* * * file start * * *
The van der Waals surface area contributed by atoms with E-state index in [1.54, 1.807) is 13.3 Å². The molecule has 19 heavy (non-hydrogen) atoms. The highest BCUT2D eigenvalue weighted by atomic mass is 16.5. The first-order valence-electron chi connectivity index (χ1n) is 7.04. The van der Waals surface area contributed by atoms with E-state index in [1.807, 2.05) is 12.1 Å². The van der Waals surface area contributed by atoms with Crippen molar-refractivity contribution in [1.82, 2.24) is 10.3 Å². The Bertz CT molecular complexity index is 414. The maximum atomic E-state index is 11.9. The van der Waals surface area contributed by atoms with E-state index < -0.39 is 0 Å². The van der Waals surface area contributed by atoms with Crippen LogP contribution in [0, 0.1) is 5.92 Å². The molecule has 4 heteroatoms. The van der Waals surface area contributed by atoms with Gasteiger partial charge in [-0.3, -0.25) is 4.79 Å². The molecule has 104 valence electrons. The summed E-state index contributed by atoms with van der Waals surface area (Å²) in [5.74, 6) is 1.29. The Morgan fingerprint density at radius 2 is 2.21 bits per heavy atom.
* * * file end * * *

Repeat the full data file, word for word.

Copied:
The van der Waals surface area contributed by atoms with E-state index in [1.54, 1.807) is 13.3 Å². The molecule has 19 heavy (non-hydrogen) atoms. The highest BCUT2D eigenvalue weighted by atomic mass is 16.5. The first-order valence-electron chi connectivity index (χ1n) is 7.04. The van der Waals surface area contributed by atoms with E-state index in [1.807, 2.05) is 12.1 Å². The van der Waals surface area contributed by atoms with Crippen molar-refractivity contribution in [1.82, 2.24) is 10.3 Å². The Bertz CT molecular complexity index is 414. The maximum atomic E-state index is 11.9. The van der Waals surface area contributed by atoms with E-state index < -0.39 is 0 Å². The van der Waals surface area contributed by atoms with Crippen LogP contribution in [0, 0.1) is 5.92 Å². The molecule has 4 heteroatoms. The van der Waals surface area contributed by atoms with Gasteiger partial charge in [-0.3, -0.25) is 4.79 Å². The molecule has 104 valence electrons. The summed E-state index contributed by atoms with van der Waals surface area (Å²) in [5.74, 6) is 1.29. The Morgan fingerprint density at radius 2 is 2.21 bits per heavy atom.